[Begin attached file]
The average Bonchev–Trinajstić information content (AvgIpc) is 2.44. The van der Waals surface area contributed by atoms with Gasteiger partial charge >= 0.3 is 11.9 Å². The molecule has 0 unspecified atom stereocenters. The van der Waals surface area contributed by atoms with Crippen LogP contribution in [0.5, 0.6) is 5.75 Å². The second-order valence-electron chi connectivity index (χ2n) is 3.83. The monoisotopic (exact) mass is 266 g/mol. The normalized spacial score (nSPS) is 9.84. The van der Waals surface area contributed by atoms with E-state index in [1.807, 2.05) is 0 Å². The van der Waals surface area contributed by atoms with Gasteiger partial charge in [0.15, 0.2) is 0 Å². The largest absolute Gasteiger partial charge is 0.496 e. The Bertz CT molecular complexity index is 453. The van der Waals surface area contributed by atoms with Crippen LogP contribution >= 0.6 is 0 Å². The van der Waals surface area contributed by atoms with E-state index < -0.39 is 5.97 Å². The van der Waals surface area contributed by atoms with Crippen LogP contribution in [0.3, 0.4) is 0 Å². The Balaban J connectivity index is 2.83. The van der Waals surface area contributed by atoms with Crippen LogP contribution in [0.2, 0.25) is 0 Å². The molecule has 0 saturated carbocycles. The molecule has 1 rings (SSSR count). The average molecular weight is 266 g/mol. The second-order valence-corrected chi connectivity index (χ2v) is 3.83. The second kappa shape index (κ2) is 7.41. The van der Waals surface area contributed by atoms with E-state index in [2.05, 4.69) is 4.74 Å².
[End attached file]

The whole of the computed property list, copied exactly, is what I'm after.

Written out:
The average Bonchev–Trinajstić information content (AvgIpc) is 2.44. The van der Waals surface area contributed by atoms with Gasteiger partial charge >= 0.3 is 11.9 Å². The molecule has 0 unspecified atom stereocenters. The van der Waals surface area contributed by atoms with Crippen LogP contribution in [0.5, 0.6) is 5.75 Å². The second-order valence-electron chi connectivity index (χ2n) is 3.83. The monoisotopic (exact) mass is 266 g/mol. The normalized spacial score (nSPS) is 9.84. The van der Waals surface area contributed by atoms with E-state index in [1.807, 2.05) is 0 Å². The van der Waals surface area contributed by atoms with Gasteiger partial charge in [0.15, 0.2) is 0 Å². The largest absolute Gasteiger partial charge is 0.496 e. The Bertz CT molecular complexity index is 453. The van der Waals surface area contributed by atoms with Crippen LogP contribution >= 0.6 is 0 Å². The van der Waals surface area contributed by atoms with E-state index < -0.39 is 5.97 Å². The van der Waals surface area contributed by atoms with Crippen LogP contribution in [0.3, 0.4) is 0 Å². The Balaban J connectivity index is 2.83. The van der Waals surface area contributed by atoms with Crippen LogP contribution in [0.2, 0.25) is 0 Å². The molecule has 0 saturated carbocycles. The molecule has 1 rings (SSSR count). The average molecular weight is 266 g/mol. The second-order valence-corrected chi connectivity index (χ2v) is 3.83. The second kappa shape index (κ2) is 7.41. The van der Waals surface area contributed by atoms with E-state index in [2.05, 4.69) is 4.74 Å².